Smoke Wakes Up in a Strange Place

Smoke pushed a thick piece of sheet metal off his stomach.

Somewhere, something was burning. He tasted the fire in his mouth. Thick char.

He was lying on the ground. A concrete slab floor. His head pounded.

He was in an airplane hangar.

It was burning.

Half of the roof was gone, exposing trees and a blue sky filled with helicopters. Their whirring was so loud he couldn't think.

He tried to step forward, but he tripped over a metal beam that lay on the ground.

He landed face-first.

The metal beam—it had been in the roof. And he had been on the roof just a few minutes ago. Before it collapsed. Before he was swallowed into metal and dust and debris.

His arm felt light. He groaned.

He was missing something.

His rifle.


He needed his rifle.

He peered through the rising dust, choking, looking for any sign of it.


It was gone.

He pulled himself up and pushed through the rubble. Outside, police sirens blared louder and louder.

He had to get out.

He tapped the visor that covered his eyes. It flashed orange, and zeroes and ones streamed across his vision before fading into nothing.

He brought his fingers up to the side of his head, just below the temple, where the visor ended. His cybernetic implant was still there, a glowing red half-orb that was smooth and warm to the touch. He pushed it in, and he felt a clicking inside his skull.

Nothing happened.



Click. Click.


He felt the other side of his head, where the other implant should have been.

His fingers dipped into a hole filled with wires and circuits.

The other implant was gone.

Without it, he wouldn't be able to use his programming. No heat maps or GPS.

He cursed, dropped to the floor, feeling around in the dust and metal.

A sharp edge of something tore the skin on his arm. He didn't feel it, but looked down to see skin peeling away from circuit, steel, and bone.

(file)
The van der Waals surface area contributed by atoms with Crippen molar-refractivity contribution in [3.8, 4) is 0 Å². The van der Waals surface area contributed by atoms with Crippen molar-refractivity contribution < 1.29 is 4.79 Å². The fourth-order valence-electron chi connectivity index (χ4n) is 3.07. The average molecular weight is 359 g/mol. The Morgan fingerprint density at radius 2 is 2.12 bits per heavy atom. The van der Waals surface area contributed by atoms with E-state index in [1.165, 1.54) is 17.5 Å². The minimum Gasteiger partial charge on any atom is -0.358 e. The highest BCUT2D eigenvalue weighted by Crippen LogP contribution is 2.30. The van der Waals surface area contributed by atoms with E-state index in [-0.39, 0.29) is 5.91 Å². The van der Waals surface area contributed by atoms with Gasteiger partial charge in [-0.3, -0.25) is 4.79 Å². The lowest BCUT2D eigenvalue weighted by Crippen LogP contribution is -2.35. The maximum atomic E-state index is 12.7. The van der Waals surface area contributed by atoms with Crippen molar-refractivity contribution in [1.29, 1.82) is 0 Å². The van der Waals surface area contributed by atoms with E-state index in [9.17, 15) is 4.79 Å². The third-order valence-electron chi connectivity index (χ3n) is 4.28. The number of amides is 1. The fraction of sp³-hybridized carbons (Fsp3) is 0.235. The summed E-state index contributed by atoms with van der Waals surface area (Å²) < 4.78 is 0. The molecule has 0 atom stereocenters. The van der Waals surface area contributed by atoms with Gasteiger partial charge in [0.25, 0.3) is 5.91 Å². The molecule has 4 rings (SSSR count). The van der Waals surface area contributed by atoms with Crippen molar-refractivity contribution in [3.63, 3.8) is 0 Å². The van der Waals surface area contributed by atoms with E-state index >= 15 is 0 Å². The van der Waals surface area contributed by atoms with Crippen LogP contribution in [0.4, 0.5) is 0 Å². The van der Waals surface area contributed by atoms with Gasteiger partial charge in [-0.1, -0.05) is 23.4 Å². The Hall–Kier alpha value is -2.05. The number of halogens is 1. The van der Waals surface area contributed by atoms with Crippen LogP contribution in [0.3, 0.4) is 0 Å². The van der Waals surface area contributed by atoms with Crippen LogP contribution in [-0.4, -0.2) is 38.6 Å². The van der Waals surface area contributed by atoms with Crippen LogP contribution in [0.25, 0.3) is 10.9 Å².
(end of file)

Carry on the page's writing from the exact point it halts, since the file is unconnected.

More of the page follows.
The room was enveloped in smoke and heat. He had to get out.

Searching for the implant was useless.

He broke into a run, climbing over the rubble.

A spotlight swept over the hangar, and he dove under a rafter to avoid it.

The light moved up and down and across the hangar, across the rubble, across the fire, across the darkness.

It was looking for him.

He moved faster this time, like a shadow, running and climbing his way through the hangar.

A gust of wind blew. He saw a jagged opening leading outside to the tarmac.


He remembered now.

He had been perched on the roof.

He had been shooting.

At his target.

But she got away.

There was chaos. So much screaming.

And then it all went fuzzy.

He gripped his head as he ran for the opening.

Just a little further….

His boots cracked against glass and concrete.

The light outside grew brighter than the fire inside.

He broke out, into the balmy jungle air.

But then his eyes focused and he slid to a stop.

“Freeze!” a voice shouted.

Two dozen policemen surrounded him, their guns aimed at him.

All around, the spaceport tarmac was covered with commotion. A box-shaped spaceship lay overturned against the side of the hangar, on fire. A fire truck sprayed water on it. The flames jumped into the sky, coloring the trees orange and yellow.

The policemen did not look happy to see him.

He put his hands up.

Someone forced him to the ground and slapped handcuffs around his wrists.

A burly policewoman pulled him up.

“Whoever the hell you are, you're under arrest for the murder of at least twenty people and disturbance of the peace.”

As the woman pulled him up and ushered him to the police car parked on the tarmac, Smoke’s head swam as he tried to figure out just what the hell had happened.


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